Governor Proposes Expansion of Mental Health Services For Kids
Governor Jay Inslee today proposed modest adjustments to the state’s 2013–15 operating budget, primarily to cover mandatory cost increases and meet key obligations.
Inslee says that by sticking to a minimal supplemental budget, the state will be better positioned a year from now to begin tackling the significant fiscal challenges that loom in the 2015–17 biennium.
“The good news is, our economy continues its slow, steady recovery from the worst recession in generations,” Inslee said. “Unfortunately, the economy and our revenue collections are not growing fast enough to keep pace with the costs of maintaining current services, let alone provide the billions of dollars still needed to meet our court-mandated basic education obligations. This is a hold-steady budget that keeps us whole the remainder of the biennium, but we’ll have to make some tough decisions again next year. ”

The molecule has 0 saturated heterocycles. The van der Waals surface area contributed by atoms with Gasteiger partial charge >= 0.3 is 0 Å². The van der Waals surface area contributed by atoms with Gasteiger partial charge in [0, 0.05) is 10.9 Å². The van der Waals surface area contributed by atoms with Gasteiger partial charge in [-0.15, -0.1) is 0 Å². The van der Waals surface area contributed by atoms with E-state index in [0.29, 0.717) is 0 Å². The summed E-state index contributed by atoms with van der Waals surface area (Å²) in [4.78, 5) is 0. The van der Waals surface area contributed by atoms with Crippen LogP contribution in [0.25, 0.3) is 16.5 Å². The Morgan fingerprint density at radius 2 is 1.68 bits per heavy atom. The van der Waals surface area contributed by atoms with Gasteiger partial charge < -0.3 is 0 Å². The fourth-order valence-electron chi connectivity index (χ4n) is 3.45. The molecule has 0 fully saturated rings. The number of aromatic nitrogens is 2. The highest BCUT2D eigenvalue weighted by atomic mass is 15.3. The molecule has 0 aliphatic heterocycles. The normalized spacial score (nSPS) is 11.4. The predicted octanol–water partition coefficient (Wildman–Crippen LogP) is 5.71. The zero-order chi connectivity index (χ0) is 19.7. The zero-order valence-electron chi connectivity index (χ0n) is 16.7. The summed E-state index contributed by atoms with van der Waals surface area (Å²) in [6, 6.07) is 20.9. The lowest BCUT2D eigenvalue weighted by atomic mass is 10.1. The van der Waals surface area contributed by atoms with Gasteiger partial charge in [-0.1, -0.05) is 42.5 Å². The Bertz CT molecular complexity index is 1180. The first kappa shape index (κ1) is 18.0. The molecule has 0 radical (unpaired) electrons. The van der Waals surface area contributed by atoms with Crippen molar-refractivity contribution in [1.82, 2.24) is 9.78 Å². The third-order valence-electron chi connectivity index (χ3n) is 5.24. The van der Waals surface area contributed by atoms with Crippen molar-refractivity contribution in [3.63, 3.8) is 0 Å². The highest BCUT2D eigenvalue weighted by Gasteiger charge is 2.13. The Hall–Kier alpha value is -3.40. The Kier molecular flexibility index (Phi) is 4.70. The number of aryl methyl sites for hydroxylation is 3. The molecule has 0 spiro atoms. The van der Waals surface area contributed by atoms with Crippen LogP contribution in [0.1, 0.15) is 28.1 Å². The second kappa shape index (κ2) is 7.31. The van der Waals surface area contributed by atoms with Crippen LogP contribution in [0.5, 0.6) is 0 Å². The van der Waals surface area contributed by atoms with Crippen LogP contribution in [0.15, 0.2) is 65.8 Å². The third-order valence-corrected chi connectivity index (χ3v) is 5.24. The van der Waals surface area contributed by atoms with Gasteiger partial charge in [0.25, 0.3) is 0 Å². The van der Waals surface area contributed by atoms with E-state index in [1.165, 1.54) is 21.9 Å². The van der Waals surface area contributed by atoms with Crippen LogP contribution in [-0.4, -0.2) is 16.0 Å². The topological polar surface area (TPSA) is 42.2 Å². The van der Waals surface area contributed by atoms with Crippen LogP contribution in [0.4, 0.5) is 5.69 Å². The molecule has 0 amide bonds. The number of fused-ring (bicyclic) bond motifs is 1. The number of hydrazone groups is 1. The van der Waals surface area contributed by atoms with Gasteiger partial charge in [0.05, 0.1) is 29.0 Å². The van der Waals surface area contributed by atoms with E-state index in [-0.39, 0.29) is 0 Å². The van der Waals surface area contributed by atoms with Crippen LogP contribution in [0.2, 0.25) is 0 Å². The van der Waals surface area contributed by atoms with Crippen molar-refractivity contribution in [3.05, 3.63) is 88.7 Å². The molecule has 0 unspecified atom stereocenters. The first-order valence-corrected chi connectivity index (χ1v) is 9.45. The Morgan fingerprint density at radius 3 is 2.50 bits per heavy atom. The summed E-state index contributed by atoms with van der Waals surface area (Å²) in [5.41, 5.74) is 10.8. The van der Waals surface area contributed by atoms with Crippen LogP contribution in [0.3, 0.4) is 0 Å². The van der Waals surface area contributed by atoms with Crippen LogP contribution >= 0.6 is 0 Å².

The budget also includes:
- $8 million to begin complying with a legal settlement requiring the state to significantly expand mental health services for children;
- $10 million to fund a collectively bargained rate increase for family home child care providers; and
- $11 million to cover wildfire costs, primarily last season’s.
The budget also addresses several high-priority needs such as almost $7 million to increase prison capacity, most of which will be used to open a medium-security unit at the Washington State Penitentiary.
It also funds key elements of the governor’s plan to invest in the state’s aerospace future and, ultimately, convince The Boeing Company to assemble its new 777X jetliner — and the plane’s carbon fiber wing — here in Washington.
Inslee urged the Legislature to adopt the budget in timely fashion, noting that the state must soon turn its attention to the next biennial budget. The governor last spring proposed extending expiring taxes and closing tax loopholes to help solve the 2013–15 budget shortfall and fund basic education. But instead, the budget that was passed relies heavily on one-time fixes, unspecified reductions and assumed savings.
Barring an unforeseen increase in revenue collections, the state will face a sizable shortfall when work begins on the 2015–17 budget. Besides having to patch holes left by the one-time fixes in the current budget and address a backlog of needs, the state must make another large investment — between $1 billion to $2 billion — toward meeting basic education obligations.